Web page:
Vick--Vickie Vale! Vickie Vale!

When I was younger, I loved comic books. Loved them. My friend Jeremy introduced them to me at the beginning of high school and there began a brief obsession with the funnybooks. I won't say that I grew out of them, because that's condescending and inaccurate. There are still books I enjoy even though I don't buy comics any more (Atomic Robo is always the first book I recommend to people interested in seeing what a quality comic book is like).

In most comics, especially the mainstream ones written by an incredibly inbred cadre of writers (meaning that they just move from book to book without adding new blood, not that they themselves are actually inbred), too much of it is written to appeal to the teenage mindset. When Batwoman was introduced as the new main character of Detective Comics, the fact that she was a lesbian was addressed in a way that not only made me less sympathetic to the character (she blamed the victim card to win an argument in her own internal monologue!) but pulled me out of the story because she's unlike any real-life lesbian I know.

More over, I find 22 pages limiting to tell a story, especially when the pacing needs to be kept up and the story needs to be refreshed so that everything feels new (it's hard to get new readers into a comic that numbers in the 600s).

I bring this up not because today's post is about comics (though obviously it is now), but because I want you to understand why I don't like Tim Burton's rendition of Batman. I needed to preface all that because Burton is one of those people (like Gaiman) that has a fanatical fan base. Say you don't like Tim Burton's work and people freak out. I like some movies (Nightmare Before Christmas, Big Fish, etc.) but his Batman incarnations are particularly frustrating. Sure everyone likes the first one, but they like it because it so perfectly encapsulated the '80s, not because it was a good Batman flick. Other than the selection of Michael Keaton as Batman (who looked just like the comic's Bruce Wayne at the time), I just don't care for it (Kevin Smith's comment that Tim told him he had never read a comic book of any kind was particularly telling).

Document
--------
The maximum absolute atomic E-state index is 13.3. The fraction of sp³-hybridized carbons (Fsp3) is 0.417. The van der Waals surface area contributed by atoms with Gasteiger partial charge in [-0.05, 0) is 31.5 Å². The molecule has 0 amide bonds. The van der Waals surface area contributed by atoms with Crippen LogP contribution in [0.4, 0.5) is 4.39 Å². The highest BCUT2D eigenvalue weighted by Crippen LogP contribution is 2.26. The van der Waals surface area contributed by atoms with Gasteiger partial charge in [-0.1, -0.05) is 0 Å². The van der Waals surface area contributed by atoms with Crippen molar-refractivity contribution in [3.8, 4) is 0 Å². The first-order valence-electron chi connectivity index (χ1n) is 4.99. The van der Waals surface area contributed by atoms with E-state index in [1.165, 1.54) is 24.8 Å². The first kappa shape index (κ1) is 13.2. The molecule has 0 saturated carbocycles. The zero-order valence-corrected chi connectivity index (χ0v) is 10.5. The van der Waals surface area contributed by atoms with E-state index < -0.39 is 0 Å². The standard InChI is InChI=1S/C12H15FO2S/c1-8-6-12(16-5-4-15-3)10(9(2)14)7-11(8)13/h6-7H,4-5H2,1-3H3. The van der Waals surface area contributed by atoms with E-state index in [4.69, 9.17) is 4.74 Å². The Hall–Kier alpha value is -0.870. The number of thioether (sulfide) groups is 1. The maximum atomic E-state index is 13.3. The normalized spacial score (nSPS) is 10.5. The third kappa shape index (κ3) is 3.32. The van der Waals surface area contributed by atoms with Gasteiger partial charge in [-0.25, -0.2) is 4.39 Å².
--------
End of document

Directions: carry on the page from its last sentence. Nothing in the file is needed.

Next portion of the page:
Now, after all that backstory, the reason why I bring this all up, is that because when I'm browsing Twitter or some other online gathering place and I see a picture of a particularly attractive woman, I think to myself "Stop the press! Who is this?" and stop scrolling.

I did not realize I was doing it until I caught myself doing it this weekend on two different occasions. I don't blame the movie so much as I blame the first season of Chuck which included that joke and is a thousand times better than Tim Burton's Batman movies.

(This post had no footnotes in them because Nate Wilson used them all in his blog post today.)

Let's Talk About Sex

Tiffany Reisz is one of Sara Megibow's erotica authors. She wrote a guest post for Fiction Groupie that just blew me away, so I thought I would bring it to your attention.

Now, as a liberal adult, I have been instructed to be open about sex, and I am. So is my wife. We're cool like that. But this post gave me pause because really, few people I know, liberal or otherwise, are comfortable talking about sex, certainly so if it involves a discussion with more than one person. Impossibly so if someone under 20 is in the room and we are doing anything but an instructional lecture of the dangers of sex.

Yeah, not so much.

The specific comment that Tiffany made that I found so profound was: